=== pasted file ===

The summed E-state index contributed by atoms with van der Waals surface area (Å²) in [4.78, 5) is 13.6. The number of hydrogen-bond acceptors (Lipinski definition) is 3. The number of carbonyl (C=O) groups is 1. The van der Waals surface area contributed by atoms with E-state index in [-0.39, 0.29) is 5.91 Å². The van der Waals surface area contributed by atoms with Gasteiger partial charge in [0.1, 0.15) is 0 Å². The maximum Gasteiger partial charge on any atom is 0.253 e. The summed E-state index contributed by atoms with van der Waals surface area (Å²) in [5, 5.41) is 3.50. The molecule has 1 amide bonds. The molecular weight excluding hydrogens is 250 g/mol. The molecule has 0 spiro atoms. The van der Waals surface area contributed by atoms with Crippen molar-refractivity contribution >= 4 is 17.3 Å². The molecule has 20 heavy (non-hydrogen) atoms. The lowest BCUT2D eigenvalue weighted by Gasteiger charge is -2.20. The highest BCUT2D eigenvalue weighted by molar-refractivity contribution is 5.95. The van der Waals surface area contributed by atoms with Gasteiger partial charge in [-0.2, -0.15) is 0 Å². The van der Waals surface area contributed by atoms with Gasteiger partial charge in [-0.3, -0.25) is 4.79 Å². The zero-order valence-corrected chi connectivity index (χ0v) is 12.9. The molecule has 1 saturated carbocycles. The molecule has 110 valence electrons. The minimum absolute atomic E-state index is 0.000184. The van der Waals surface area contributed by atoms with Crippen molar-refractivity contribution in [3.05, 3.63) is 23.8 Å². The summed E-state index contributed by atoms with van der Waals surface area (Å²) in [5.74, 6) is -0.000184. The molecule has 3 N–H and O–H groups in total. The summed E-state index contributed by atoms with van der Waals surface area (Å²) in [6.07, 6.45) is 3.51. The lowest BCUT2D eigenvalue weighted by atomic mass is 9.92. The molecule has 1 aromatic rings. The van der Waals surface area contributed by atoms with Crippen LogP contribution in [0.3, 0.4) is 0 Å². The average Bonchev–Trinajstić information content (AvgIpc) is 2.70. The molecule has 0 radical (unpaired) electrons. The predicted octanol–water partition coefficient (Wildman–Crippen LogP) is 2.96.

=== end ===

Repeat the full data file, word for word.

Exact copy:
The summed E-state index contributed by atoms with van der Waals surface area (Å²) in [4.78, 5) is 13.6. The number of hydrogen-bond acceptors (Lipinski definition) is 3. The number of carbonyl (C=O) groups is 1. The van der Waals surface area contributed by atoms with E-state index in [-0.39, 0.29) is 5.91 Å². The van der Waals surface area contributed by atoms with Gasteiger partial charge in [0.1, 0.15) is 0 Å². The maximum Gasteiger partial charge on any atom is 0.253 e. The summed E-state index contributed by atoms with van der Waals surface area (Å²) in [5, 5.41) is 3.50. The molecule has 1 amide bonds. The molecular weight excluding hydrogens is 250 g/mol. The molecule has 0 spiro atoms. The van der Waals surface area contributed by atoms with Crippen molar-refractivity contribution >= 4 is 17.3 Å². The molecule has 20 heavy (non-hydrogen) atoms. The lowest BCUT2D eigenvalue weighted by Gasteiger charge is -2.20. The highest BCUT2D eigenvalue weighted by molar-refractivity contribution is 5.95. The van der Waals surface area contributed by atoms with Gasteiger partial charge in [-0.2, -0.15) is 0 Å². The van der Waals surface area contributed by atoms with Gasteiger partial charge in [-0.3, -0.25) is 4.79 Å². The zero-order valence-corrected chi connectivity index (χ0v) is 12.9. The molecule has 1 saturated carbocycles. The molecule has 110 valence electrons. The minimum absolute atomic E-state index is 0.000184. The van der Waals surface area contributed by atoms with Crippen molar-refractivity contribution in [3.05, 3.63) is 23.8 Å². The summed E-state index contributed by atoms with van der Waals surface area (Å²) in [5.74, 6) is -0.000184. The molecule has 3 N–H and O–H groups in total. The summed E-state index contributed by atoms with van der Waals surface area (Å²) in [6.07, 6.45) is 3.51. The lowest BCUT2D eigenvalue weighted by atomic mass is 9.92. The molecule has 1 aromatic rings. The van der Waals surface area contributed by atoms with Crippen LogP contribution in [0.3, 0.4) is 0 Å². The average Bonchev–Trinajstić information content (AvgIpc) is 2.70. The molecule has 0 radical (unpaired) electrons. The predicted octanol–water partition coefficient (Wildman–Crippen LogP) is 2.96.